Assembly Magazine June 2021
By Jon Quigley
First-pass yield is an important manufacturing metric. It measures the effectiveness of a process and provides an indication of how well we are eliminating waste. Other metrics don’t account for the cost of rework, which can be significant at some assembly plants. First-pass yield is also a good measure of the success of continuous improvement activities.
I always like to start with a definition. As an engineer, I like tangible definitions and what better than an equation? First-pass yield is the percentage of parts that are readily usable at the end of a production run. We only need two variables: the number of usable parts (those that do not require rework) and the total number of parts produced. First-pass yield is the ratio of the working parts that come from an assembly line at the end of a run, compared to the total number of parts produced. Put mathematically, first-pass yield = usable parts / total parts built.
For example, if we assemble 100 parts and 90 of them are working right off the line, then first-pass yield would be 90/100 or 90 percent.
First-pass yield should not be confused with scrap rate, which is the percentage of parts that can’t be reworked or become usable. Put mathematically, scrap rate = unusable parts / total parts built.
First-pass yield isn’t a perfect metric. It doesn’t account for downtime, scheduling or capacity, for example. But, it’s a quick and easy one to keep an eye on. First-pass yield can mean the difference between profit and closing, particularly for high-mix, low-volume manufacturers which don’t have the luxury of long production runs to perfect their processes.
For manufacturers to thrive, the aggregate of the products we deliver must provide value to the customer. Value is the difference between the utility of a product and its cost to the customer. If a product’s usefulness is higher than its cost, its value increases. Put mathematically, value = utility / cost.
The business case for a product does not always account for less than 100 percent of the parts produced.
Another way to measure value is quality (short- and long-term) and any associated service costs to support a product compared with its initial cost to the customer. Expressed mathematically, value = (quality + service) / cost.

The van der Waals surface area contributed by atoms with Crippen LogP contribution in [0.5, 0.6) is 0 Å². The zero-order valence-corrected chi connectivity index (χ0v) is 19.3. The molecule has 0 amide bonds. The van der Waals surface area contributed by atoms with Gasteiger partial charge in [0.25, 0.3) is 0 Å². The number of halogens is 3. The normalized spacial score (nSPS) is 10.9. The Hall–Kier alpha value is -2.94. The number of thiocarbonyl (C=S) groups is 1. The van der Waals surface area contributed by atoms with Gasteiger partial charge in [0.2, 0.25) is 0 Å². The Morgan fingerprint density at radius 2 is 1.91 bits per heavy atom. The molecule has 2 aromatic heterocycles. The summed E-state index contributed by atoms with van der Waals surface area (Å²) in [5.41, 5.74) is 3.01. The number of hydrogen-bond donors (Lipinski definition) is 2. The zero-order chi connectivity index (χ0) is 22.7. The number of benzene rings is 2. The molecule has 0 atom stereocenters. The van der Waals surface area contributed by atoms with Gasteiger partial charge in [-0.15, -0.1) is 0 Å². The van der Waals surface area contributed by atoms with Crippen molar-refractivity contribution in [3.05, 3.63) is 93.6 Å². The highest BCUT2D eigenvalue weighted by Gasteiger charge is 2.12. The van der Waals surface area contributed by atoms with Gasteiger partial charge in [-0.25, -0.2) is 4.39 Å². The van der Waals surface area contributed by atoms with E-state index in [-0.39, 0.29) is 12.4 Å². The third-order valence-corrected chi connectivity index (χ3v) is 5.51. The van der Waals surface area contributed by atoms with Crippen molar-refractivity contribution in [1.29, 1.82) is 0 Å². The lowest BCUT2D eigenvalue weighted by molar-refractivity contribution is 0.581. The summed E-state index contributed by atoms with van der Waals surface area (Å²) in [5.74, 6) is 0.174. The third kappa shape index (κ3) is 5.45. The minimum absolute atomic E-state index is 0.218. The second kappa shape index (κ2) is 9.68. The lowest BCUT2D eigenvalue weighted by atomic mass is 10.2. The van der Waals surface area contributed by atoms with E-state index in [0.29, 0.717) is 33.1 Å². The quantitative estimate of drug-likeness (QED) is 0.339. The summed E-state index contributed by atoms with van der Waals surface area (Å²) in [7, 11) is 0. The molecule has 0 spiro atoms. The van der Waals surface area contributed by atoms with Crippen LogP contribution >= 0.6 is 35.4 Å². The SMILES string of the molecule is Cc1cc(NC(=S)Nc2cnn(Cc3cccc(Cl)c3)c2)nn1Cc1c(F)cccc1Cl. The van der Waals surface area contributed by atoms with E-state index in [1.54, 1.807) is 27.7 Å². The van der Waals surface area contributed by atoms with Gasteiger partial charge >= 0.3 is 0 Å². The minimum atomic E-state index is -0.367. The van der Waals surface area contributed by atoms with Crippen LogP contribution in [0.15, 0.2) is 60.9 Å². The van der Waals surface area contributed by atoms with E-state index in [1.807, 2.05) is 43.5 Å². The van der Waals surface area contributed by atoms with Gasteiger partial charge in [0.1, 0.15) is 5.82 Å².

It is obvious that with increased waste, one of two things will happen. The first is that our margins will erode if we keep the selling price of the product the same. Waste is often an unanticipated byproduct and is seldom included in profitability calculations. That is, the business case for a product does not always account for less than 100 percent of the parts produced. Think about your own experiences. Does the business case for a project and product account for waste? How much is acceptable? An effective and ongoing enterprise will have a strong aversion to waste and may not account for waste when calculating the selling price of a product.
Fortunately, first-pass yield at the start of production need not remain that way forever. We can apply tools and techniques from the total quality management (TQM) arsenal, such as Pareto analysis, scatter plots, control charts, flow charts, histograms, Ishikawa diagrams, checklists and check sheets. Equally important, we must engage our team members in continuous improvement.
This is the essence of the plan-do-check-act cycle made popular by Walter A. Shewhart and W. Edwards Deming:
Plan: Identify an area for improvement and ways to improve it.
Do: Execute the plan.
Check: Review of the results of our actions. Did we get the results we expected? If we got better or worse performance than expected, we will need to explore further. Our predictions were off; something is amiss.
Act: This is where we enact the results from the planning and learning from the previous steps and adjust the process accordingly.
Notice that our production process does not “officially” change until we thoroughly understand it. Uncontrolled change is more like chaos than control. Uncontrolled changes may produce the results we desire by accident, but we won’t know how or why we got there. This is not a repeatable approach to improvement. With TQM, we only change our way of working after we have planned, explored, experimented and understood the impact of a proposed change. Only when all of this is known to a sufficient level are we able to bring the change to fruition.